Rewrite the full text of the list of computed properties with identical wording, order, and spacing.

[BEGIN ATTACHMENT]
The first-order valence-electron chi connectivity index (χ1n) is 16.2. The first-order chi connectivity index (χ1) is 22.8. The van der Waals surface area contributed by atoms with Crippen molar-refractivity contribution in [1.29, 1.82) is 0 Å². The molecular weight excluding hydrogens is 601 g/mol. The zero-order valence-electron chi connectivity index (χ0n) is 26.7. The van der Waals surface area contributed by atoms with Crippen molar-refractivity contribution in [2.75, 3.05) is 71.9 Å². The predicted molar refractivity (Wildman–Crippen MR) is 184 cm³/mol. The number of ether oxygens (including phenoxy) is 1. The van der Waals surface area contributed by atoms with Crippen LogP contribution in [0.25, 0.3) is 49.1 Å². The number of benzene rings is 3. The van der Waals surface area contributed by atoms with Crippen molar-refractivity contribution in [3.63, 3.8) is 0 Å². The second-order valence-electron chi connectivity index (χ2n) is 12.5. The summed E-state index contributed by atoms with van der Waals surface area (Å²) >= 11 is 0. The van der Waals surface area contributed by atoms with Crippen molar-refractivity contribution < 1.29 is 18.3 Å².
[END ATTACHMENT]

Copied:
The first-order valence-electron chi connectivity index (χ1n) is 16.2. The first-order chi connectivity index (χ1) is 22.8. The van der Waals surface area contributed by atoms with Crippen molar-refractivity contribution in [1.29, 1.82) is 0 Å². The molecular weight excluding hydrogens is 601 g/mol. The zero-order valence-electron chi connectivity index (χ0n) is 26.7. The van der Waals surface area contributed by atoms with Crippen molar-refractivity contribution in [2.75, 3.05) is 71.9 Å². The predicted molar refractivity (Wildman–Crippen MR) is 184 cm³/mol. The number of ether oxygens (including phenoxy) is 1. The van der Waals surface area contributed by atoms with Crippen LogP contribution in [0.25, 0.3) is 49.1 Å². The number of benzene rings is 3. The van der Waals surface area contributed by atoms with Crippen molar-refractivity contribution in [3.63, 3.8) is 0 Å². The second-order valence-electron chi connectivity index (χ2n) is 12.5. The summed E-state index contributed by atoms with van der Waals surface area (Å²) >= 11 is 0. The van der Waals surface area contributed by atoms with Crippen molar-refractivity contribution < 1.29 is 18.3 Å².